Yet Hillary refused to budge.

On their part, activists were always on the job. They had already flagged some excerpts in January and a comprehensive stuff is out now.

And on their part, Hillary’s team has gone on record to deny the authenticity of these papers, blaming them on Russian hackers who want to jeopardize Hillary’s electoral chances.

But on her part, Hillary doesn’t look so perturbed. Even if Trump mocked her on her answer, she sounded good when she answered why a leader needed to ‘have a public and a private position’ on an issue.

She said, “That was something I said about Abraham Lincoln after having seen the wonderful Steven Spielberg movie called ‘Lincoln. It was a masterclass watching President Lincoln get the Congress to approve the 13th Amendment. It was principled and it was strategic. I was making the point that it is hard sometimes to get the Congress to do what you want to do, and you have to keep working at it, and yes, President Lincoln was trying to convince some people, he used some arguments, convincing other people, he used other arguments. That was a great, I thought, a great display of presidential leadership.”

And it seems her explanation has gone down well in the public because now her team looks to own it (even if they will still disown the WikiLeaks trove). Her campaign manager Robby Mook said in a TV show after the debate, “Let’s be clear. I think there’s a distinction between what goes on in negotiations and what her positions are on the issues and have been on the issues.”

Yes, leaders can have public and private positions on an issue. That is only natural. That is human. Ethical politics is all about maintaining a fine balance between what you feel and what is needed.



The article’s Hindi version appeared on iChowk.

Google has launched its much talked about range of Pixel smartphones. Pixel smartphones will be available in two sizes – Pixel and Pixel XL. The phones are open for pre-order booking in US, UK, Germany, Canada and Australia. Other markets will follow. In India, Pixel will be available for pre-order on October 13.

Pixel is the first serious challenge for Apple from Google in the smartphone hardware, the segment that has made Apple the most valuable company globally. Two-third of Apple’s profit comes from iPhone. Pixel has been designed and produced by Google and Google is publicizing it with ‘Made By Google’ tag (there is a website as well – https://madeby.google.com/intl/en_in/phone/) while Google’s earlier trysts with smartphone hardware, i.e., Motorola’s acquisition and Nexus outsourcing, were basically experimental platforms to fine-tune its operating system Android, now the world’s most used OS. They were never in race with iPhone for any slot.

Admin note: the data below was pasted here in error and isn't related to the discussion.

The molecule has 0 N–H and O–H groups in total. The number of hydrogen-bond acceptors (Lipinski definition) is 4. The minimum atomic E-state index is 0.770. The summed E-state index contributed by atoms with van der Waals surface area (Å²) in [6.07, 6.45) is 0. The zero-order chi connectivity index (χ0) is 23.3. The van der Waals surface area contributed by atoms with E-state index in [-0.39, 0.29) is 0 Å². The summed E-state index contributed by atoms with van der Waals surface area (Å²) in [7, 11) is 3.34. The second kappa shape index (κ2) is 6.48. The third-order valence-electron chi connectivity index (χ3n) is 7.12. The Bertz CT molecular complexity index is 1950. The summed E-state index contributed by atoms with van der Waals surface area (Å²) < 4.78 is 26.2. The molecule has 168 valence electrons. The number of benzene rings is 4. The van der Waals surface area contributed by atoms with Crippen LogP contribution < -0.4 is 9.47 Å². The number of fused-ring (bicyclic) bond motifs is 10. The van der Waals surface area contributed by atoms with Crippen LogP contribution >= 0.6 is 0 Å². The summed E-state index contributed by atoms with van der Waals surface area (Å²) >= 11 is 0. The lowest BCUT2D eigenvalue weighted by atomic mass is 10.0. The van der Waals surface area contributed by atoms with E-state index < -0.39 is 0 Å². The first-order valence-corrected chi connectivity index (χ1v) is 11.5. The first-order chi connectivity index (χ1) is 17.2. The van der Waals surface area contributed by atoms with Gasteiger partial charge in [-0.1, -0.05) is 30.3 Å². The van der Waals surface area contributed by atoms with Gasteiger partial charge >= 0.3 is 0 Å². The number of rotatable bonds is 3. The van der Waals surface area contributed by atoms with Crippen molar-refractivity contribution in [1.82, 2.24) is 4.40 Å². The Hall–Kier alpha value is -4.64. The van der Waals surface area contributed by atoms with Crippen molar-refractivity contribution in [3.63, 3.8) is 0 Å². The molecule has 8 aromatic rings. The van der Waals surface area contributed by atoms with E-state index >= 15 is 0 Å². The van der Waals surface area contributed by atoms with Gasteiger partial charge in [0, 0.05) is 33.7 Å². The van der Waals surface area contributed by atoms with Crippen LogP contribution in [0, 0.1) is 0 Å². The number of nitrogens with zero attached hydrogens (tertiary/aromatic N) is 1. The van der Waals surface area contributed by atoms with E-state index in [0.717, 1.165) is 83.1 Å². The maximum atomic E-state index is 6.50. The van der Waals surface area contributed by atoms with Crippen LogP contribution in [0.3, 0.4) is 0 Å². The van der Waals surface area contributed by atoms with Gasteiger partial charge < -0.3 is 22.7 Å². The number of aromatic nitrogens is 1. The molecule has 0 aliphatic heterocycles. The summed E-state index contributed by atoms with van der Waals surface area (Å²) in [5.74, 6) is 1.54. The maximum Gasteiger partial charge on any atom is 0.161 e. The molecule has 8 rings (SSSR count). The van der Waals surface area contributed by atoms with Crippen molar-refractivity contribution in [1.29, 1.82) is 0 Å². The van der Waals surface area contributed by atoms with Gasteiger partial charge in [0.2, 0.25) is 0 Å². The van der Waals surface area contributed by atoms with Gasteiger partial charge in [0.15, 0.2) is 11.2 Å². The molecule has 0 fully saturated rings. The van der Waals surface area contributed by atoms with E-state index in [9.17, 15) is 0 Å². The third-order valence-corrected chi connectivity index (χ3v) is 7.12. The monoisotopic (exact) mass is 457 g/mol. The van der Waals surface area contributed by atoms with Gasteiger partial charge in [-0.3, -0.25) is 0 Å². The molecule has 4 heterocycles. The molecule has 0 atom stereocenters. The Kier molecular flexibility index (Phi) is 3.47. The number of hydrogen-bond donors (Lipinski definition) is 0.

But now Google is going to repeat the same mistake which Apple has done.

iPhone is globally the most profitable phone brand and Apple is in Indian market for a long time now yet sale of Apple products including iPhone and Apple revenue in India is still 1% of its global performance.

The reason is its elitist (read absurd) pricing which is totally out of place in a price-sensitive market like India. The most premium and high-end smartphones in India are available in the range of Rs. 50,000-60,000 but if we see the overall picture, Rs. 10,000-30,000 is the most in-demand range for smartphones here whereas iPhone’s range for its latest offering (iPhone7) starts at Rs. 60,000 and goes upto Rs. 92,000.

This is in a country where the per capita income in 2015-16 was still Rs. 7774.

Now that Apple is seeing decline in iPhone sales in its growth driver China and stagnation in its other developed markets like US, UK or Europe, it needs a market like India, the world’s second biggest smartphone market. But Apple can never succeed in India at this price-range. Apple still wants to maintain iPhone’s ‘super-pricey’ tag in the Indian market. While that can sustain iPhone’s image of being a luxury brand, it will never allow Apple to become a big market player here.

And now Google is going to adopt the similar branding mantra.

Google Pixel starts at Rs. 57,000 in India and goes up to Rs. 76,000. We can only expect that Google Pixel will become another iPhone at this unjustifiably high price-range in India although cracking the Indian market is more imperative for Google than Apple.